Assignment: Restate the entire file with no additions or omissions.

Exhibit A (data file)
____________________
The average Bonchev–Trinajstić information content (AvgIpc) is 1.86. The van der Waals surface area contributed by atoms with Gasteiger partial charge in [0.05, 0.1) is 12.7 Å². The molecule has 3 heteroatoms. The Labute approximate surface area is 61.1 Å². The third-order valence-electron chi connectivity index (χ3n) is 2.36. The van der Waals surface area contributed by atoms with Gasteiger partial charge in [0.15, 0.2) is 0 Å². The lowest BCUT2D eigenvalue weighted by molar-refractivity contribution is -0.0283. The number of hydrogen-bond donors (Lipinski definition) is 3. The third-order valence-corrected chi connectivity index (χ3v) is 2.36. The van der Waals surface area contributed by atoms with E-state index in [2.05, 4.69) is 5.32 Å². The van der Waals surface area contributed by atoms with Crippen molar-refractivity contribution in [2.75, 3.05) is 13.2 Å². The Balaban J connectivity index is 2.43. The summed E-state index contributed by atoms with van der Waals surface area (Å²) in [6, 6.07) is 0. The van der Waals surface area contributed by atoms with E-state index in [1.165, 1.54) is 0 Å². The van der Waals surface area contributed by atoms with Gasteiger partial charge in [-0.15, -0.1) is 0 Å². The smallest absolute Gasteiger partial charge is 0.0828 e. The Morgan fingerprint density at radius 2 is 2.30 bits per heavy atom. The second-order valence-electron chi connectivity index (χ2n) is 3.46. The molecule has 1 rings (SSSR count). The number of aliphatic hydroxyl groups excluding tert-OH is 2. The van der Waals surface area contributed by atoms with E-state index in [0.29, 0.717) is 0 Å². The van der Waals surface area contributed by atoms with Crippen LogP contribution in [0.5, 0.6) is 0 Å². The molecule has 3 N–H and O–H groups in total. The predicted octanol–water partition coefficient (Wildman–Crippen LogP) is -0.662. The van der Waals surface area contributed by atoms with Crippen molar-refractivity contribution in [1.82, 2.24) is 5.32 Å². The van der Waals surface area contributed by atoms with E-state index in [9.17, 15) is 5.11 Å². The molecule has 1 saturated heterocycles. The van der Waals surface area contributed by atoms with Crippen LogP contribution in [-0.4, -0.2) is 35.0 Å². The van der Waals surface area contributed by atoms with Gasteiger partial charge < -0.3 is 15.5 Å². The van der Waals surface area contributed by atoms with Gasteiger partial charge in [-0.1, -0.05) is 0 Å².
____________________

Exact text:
The average Bonchev–Trinajstić information content (AvgIpc) is 1.86. The van der Waals surface area contributed by atoms with Gasteiger partial charge in [0.05, 0.1) is 12.7 Å². The molecule has 3 heteroatoms. The Labute approximate surface area is 61.1 Å². The third-order valence-electron chi connectivity index (χ3n) is 2.36. The van der Waals surface area contributed by atoms with Gasteiger partial charge in [0.15, 0.2) is 0 Å². The lowest BCUT2D eigenvalue weighted by molar-refractivity contribution is -0.0283. The number of hydrogen-bond donors (Lipinski definition) is 3. The third-order valence-corrected chi connectivity index (χ3v) is 2.36. The van der Waals surface area contributed by atoms with E-state index in [2.05, 4.69) is 5.32 Å². The van der Waals surface area contributed by atoms with Crippen molar-refractivity contribution in [2.75, 3.05) is 13.2 Å². The Balaban J connectivity index is 2.43. The summed E-state index contributed by atoms with van der Waals surface area (Å²) in [6, 6.07) is 0. The van der Waals surface area contributed by atoms with E-state index in [1.165, 1.54) is 0 Å². The van der Waals surface area contributed by atoms with Gasteiger partial charge in [-0.15, -0.1) is 0 Å². The smallest absolute Gasteiger partial charge is 0.0828 e. The Morgan fingerprint density at radius 2 is 2.30 bits per heavy atom. The second-order valence-electron chi connectivity index (χ2n) is 3.46. The molecule has 1 rings (SSSR count). The number of aliphatic hydroxyl groups excluding tert-OH is 2. The van der Waals surface area contributed by atoms with E-state index in [0.29, 0.717) is 0 Å². The van der Waals surface area contributed by atoms with Crippen LogP contribution in [0.5, 0.6) is 0 Å². The molecule has 3 N–H and O–H groups in total. The predicted octanol–water partition coefficient (Wildman–Crippen LogP) is -0.662. The van der Waals surface area contributed by atoms with Crippen molar-refractivity contribution in [1.82, 2.24) is 5.32 Å². The van der Waals surface area contributed by atoms with E-state index in [9.17, 15) is 5.11 Å². The molecule has 1 saturated heterocycles. The van der Waals surface area contributed by atoms with Crippen LogP contribution in [-0.4, -0.2) is 35.0 Å². The van der Waals surface area contributed by atoms with Gasteiger partial charge < -0.3 is 15.5 Å². The van der Waals surface area contributed by atoms with Gasteiger partial charge in [-0.1, -0.05) is 0 Å².